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This blog post is a continuation of my initial publication on the release of the TreeView control in Telerik UI for Xamarin. Below, I will go over how to get started with the TreeView control, defining the requirements and seeing the results. I hope that this will give you a deep dive into the control, so that you can start using it for your mobile application development.

Getting Started

Two important requirements for visualizing hierarchy are the ItemsSource and HierarchyAdapter. Based on what is provided for these, every business object gets indexed and a dedicated context is created. The context is a class which contains meta information describing the hierarchy. It also optimizes and simplifies operations like adding, removing, expanding and collapsing items.

After creating all contexts, the layout of the RadTreeView uses them instead of the business items. Each context is of type TreeViewDataItem and is set as the BindingContext of the respective visual representation of the business item, and exposes the following properties:

  • Item: object, contains the business object
  • Header: string, contains the text extracted from the property set as DisplayMemberPath
  • Level: uint, describes how deep in the hierarchy the item is
  • IsExpanded: bool, true if the children of the item are visible, otherwise false
  • IsChecked: nullable bool, true if the checkbox of the item is checked, false if it is unchecked, null if the children are both checked and unchecked
  • IsLeaf: bool, true if the item has no children, otherwise false

This metadata can be utilized when a custom ItemTemplate is used. With the help of triggers and/or converters, you can dynamically modify the DataTemplate.

Explaining the Default Template

The default ItemTemplate of the RadTreeView also uses this approach to achieve the hierarchical look and feel. The indentation on the different levels is just left Margin applied to the Label visualizing the Header. The expand/collapse indicator is another Label whose Text is changed depending on the IsExpanded and IsLeaf properties. And lastly a RadCheckBox is bound to the IsChecked in TwoWay mode to keep the UI synced with the actual status of the item and vice versa.

Defining Requirements and Actions

I will create a custom ItemTemplate to cover the requirements:

  • Items with and without children should have different TextColor
  • All items, except levels 0 and 1, should visualize right-aligned Switch instead RadCheckBox
  • The Switch should serve for checking the item

Here is how I will cover the requirements:

  • Keeping in mind that all leafs of a tree structure have no children, I will use the IsLeaf flag of the context to differentiate between the items with and without children.
  • To understand if the Switch should be visualized I will use the Level property.
  • I will bind in TwoWay mode the IsToggled property of the Switch to the IsChecked property of the context. To test if the checking functionality works, I will print the content of the CheckedItems collection of the RadTreeView. This is a collection containing all checked items.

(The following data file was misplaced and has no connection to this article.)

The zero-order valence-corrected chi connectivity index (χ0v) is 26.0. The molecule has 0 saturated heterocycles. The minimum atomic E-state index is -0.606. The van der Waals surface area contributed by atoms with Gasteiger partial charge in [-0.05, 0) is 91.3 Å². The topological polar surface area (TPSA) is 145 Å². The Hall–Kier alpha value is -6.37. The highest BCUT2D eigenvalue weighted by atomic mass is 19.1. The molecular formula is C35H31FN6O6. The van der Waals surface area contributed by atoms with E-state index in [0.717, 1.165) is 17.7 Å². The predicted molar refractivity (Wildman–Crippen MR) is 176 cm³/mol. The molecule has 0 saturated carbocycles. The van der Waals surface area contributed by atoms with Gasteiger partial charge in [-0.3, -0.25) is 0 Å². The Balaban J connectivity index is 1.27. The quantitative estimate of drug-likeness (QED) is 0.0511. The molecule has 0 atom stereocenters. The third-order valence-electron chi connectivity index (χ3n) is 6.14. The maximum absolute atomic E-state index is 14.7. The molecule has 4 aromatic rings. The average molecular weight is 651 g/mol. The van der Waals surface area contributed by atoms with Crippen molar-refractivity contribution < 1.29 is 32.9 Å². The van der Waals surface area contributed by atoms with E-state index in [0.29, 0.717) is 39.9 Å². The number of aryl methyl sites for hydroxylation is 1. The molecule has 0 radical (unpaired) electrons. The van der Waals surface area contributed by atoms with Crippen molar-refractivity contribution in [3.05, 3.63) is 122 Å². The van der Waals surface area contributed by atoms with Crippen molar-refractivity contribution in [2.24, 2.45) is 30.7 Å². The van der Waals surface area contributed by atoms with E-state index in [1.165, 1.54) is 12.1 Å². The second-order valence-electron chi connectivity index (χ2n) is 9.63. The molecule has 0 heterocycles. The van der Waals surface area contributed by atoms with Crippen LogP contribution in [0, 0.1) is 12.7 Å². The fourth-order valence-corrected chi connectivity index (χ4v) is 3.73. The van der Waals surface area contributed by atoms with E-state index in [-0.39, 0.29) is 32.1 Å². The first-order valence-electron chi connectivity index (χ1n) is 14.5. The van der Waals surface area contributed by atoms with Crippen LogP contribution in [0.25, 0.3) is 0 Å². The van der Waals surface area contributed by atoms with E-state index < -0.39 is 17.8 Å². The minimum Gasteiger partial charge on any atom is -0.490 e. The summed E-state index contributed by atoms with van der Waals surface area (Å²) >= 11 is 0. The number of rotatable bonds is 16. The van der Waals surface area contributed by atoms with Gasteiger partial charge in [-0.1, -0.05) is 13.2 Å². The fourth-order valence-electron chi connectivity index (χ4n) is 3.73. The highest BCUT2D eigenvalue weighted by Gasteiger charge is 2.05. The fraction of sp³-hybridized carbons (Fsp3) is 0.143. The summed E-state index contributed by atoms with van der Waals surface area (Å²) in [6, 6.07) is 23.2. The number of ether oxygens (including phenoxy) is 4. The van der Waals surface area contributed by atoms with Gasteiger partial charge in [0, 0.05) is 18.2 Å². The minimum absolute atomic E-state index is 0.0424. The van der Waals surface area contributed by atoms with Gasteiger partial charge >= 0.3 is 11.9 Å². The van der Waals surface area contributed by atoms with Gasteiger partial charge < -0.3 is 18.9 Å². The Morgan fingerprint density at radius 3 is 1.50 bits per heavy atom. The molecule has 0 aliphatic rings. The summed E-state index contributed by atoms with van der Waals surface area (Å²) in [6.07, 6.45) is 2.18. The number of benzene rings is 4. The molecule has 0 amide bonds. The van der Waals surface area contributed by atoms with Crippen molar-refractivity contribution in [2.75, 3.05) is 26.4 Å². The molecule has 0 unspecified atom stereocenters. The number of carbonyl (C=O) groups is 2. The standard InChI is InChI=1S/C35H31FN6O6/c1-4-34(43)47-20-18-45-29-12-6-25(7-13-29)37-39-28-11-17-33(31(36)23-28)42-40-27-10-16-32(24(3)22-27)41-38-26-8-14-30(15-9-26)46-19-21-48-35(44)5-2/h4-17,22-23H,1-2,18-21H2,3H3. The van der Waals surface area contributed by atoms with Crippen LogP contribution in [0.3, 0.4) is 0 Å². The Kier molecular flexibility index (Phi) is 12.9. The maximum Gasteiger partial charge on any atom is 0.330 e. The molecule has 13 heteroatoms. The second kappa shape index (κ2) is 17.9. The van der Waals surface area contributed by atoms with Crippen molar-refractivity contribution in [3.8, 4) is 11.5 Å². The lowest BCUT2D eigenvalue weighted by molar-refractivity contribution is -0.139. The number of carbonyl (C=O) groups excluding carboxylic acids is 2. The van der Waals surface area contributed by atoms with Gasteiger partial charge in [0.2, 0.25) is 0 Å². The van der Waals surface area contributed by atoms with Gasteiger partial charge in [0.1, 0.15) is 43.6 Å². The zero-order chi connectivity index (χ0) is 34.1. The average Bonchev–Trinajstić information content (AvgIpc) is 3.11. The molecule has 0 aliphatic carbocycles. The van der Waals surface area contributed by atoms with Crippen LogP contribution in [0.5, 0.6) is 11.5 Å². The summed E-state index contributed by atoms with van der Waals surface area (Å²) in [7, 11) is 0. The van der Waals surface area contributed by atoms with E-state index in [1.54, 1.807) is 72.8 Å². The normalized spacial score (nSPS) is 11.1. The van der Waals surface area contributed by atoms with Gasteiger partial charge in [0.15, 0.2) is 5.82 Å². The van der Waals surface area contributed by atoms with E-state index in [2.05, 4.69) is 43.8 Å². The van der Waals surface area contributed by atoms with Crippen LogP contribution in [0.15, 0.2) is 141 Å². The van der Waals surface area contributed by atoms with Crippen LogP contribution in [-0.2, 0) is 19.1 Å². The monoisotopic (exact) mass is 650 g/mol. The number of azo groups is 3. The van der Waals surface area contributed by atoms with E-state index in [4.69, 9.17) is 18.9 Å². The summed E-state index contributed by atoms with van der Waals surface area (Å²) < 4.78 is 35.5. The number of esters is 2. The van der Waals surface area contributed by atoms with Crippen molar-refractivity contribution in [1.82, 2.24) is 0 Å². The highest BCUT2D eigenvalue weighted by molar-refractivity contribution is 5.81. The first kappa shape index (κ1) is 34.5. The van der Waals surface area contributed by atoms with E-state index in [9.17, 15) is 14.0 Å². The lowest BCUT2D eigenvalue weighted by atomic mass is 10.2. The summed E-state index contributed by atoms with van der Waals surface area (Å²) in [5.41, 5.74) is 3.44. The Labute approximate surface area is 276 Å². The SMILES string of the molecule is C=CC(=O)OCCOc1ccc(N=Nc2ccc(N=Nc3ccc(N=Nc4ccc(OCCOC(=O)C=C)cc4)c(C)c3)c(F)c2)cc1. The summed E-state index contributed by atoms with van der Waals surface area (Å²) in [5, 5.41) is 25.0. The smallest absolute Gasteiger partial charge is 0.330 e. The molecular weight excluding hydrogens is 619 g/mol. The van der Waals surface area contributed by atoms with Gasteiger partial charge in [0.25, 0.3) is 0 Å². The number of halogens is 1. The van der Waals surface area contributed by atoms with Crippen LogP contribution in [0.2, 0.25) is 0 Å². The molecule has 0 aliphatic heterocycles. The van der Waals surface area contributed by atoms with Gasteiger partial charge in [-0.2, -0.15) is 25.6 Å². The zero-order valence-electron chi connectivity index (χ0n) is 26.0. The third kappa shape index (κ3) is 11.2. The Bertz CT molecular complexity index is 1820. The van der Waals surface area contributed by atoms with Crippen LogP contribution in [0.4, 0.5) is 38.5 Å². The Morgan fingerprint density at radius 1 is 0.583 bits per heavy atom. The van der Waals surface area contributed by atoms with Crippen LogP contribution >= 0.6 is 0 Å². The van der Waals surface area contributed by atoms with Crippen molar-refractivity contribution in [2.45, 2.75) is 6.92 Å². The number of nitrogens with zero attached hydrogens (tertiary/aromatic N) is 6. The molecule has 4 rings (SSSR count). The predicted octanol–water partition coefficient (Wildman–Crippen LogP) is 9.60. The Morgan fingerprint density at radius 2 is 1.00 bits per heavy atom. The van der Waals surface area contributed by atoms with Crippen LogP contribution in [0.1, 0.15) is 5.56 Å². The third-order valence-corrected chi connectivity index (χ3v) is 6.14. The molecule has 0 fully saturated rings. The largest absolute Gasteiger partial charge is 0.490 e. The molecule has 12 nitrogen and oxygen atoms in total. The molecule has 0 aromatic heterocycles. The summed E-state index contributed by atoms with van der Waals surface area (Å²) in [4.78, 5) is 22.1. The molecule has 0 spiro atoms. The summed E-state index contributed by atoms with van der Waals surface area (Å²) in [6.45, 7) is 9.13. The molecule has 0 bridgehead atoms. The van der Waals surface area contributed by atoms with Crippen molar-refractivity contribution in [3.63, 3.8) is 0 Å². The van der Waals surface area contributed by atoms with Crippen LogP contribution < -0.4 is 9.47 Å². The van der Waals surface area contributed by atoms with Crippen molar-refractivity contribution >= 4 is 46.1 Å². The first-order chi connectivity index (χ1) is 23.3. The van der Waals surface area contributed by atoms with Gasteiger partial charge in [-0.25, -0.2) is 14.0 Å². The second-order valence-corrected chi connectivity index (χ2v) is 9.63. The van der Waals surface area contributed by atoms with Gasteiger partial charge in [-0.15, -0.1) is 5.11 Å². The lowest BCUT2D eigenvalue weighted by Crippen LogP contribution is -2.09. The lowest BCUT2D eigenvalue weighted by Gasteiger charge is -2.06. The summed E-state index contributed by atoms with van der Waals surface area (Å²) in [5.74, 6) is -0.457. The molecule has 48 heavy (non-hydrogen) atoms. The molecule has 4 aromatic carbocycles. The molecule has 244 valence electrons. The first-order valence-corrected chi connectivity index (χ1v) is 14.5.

Presenting the Solution

The following DataTemplate covers all requirements:

<DataTemplate>
  <Grid Margin="{Binding Level, Converter={StaticResource levelToMarginConverter}}"
        HeightRequest="40">
    <Grid.ColumnDefinitions>
      <ColumnDefinition />
      <ColumnDefinition />
    </Grid.ColumnDefinitions>
    <Label Text="{Binding Header}"
           VerticalOptions="Center"
           VerticalTextAlignment="Center"
           TextColor="{Binding IsLeaf, Converter={StaticResource isLeafToColorConverter}}" />
    <Switch Grid.Column="1"
            HorizontalOptions="End"
            VerticalOptions="Center"
            IsToggled="{Binding IsChecked, Mode=TwoWay}"
            IsVisible="{Binding Level, Converter={StaticResource levelToVisibilityConverter}}" />
  </Grid>
</DataTemplate>

Here is how it looks like with a simple ItemsSource:

Utilizing TreeViewDataItem

Wrapping Up

Now you should be know how to leverage the full potential of the underlying TreeViewDataItem object. More information about the specific implementation can be found in the small application I created especially for this demo.

In conclusion, we would love to hear what you think about the TreeView control and how we can continue to improve it. It's part of the Telerik UI for Xamarin suite, which you can learn more about at the product page, or download a free 30-day trial and play around with the available 70+ Xamarin controls and Visual Studio Templates.

You can always check out to the detailed documentation for more developer examples, and we we always welcome you to help or share your feedback through our feedback portal.

Thank you and I can't wait to see all the great mobile apps you are going to create!


pavelrpavlov
About the Author

Pavel Pavlov

Pavel has been part of the Progress Telerik team for five years. He has a background in various XAML technologies, including WPF, Silverlight, WinRT and UWP. He is now part of the Telerik UI for Xamarin team at Progress.

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